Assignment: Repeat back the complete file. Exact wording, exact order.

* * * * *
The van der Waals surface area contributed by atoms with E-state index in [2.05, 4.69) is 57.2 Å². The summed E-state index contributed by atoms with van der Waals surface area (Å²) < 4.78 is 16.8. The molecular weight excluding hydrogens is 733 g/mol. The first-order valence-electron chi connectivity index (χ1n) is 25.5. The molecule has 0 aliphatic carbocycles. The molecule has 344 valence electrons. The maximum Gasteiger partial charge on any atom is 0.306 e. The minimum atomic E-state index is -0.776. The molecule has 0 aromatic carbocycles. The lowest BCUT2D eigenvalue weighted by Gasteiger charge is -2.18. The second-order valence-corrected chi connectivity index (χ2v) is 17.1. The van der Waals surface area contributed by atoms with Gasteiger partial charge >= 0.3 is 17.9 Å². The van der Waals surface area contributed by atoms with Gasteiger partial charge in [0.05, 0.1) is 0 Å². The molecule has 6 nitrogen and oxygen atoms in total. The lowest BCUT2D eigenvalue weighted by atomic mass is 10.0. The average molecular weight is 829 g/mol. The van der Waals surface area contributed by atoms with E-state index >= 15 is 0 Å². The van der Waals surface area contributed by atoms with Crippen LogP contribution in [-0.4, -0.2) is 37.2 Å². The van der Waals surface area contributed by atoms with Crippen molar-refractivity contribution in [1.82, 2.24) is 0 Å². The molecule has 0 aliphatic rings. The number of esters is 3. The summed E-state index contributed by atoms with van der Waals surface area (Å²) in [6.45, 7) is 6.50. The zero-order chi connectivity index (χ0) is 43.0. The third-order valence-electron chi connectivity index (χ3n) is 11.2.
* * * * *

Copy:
The van der Waals surface area contributed by atoms with E-state index in [2.05, 4.69) is 57.2 Å². The summed E-state index contributed by atoms with van der Waals surface area (Å²) < 4.78 is 16.8. The molecular weight excluding hydrogens is 733 g/mol. The first-order valence-electron chi connectivity index (χ1n) is 25.5. The molecule has 0 aliphatic carbocycles. The molecule has 344 valence electrons. The maximum Gasteiger partial charge on any atom is 0.306 e. The minimum atomic E-state index is -0.776. The molecule has 0 aromatic carbocycles. The lowest BCUT2D eigenvalue weighted by Gasteiger charge is -2.18. The second-order valence-corrected chi connectivity index (χ2v) is 17.1. The van der Waals surface area contributed by atoms with Gasteiger partial charge >= 0.3 is 17.9 Å². The van der Waals surface area contributed by atoms with Gasteiger partial charge in [0.05, 0.1) is 0 Å². The molecule has 6 nitrogen and oxygen atoms in total. The lowest BCUT2D eigenvalue weighted by atomic mass is 10.0. The average molecular weight is 829 g/mol. The van der Waals surface area contributed by atoms with E-state index >= 15 is 0 Å². The van der Waals surface area contributed by atoms with Crippen LogP contribution in [-0.4, -0.2) is 37.2 Å². The van der Waals surface area contributed by atoms with Crippen molar-refractivity contribution in [1.82, 2.24) is 0 Å². The molecule has 0 aliphatic rings. The number of esters is 3. The summed E-state index contributed by atoms with van der Waals surface area (Å²) in [6.45, 7) is 6.50. The zero-order chi connectivity index (χ0) is 43.0. The third-order valence-electron chi connectivity index (χ3n) is 11.2.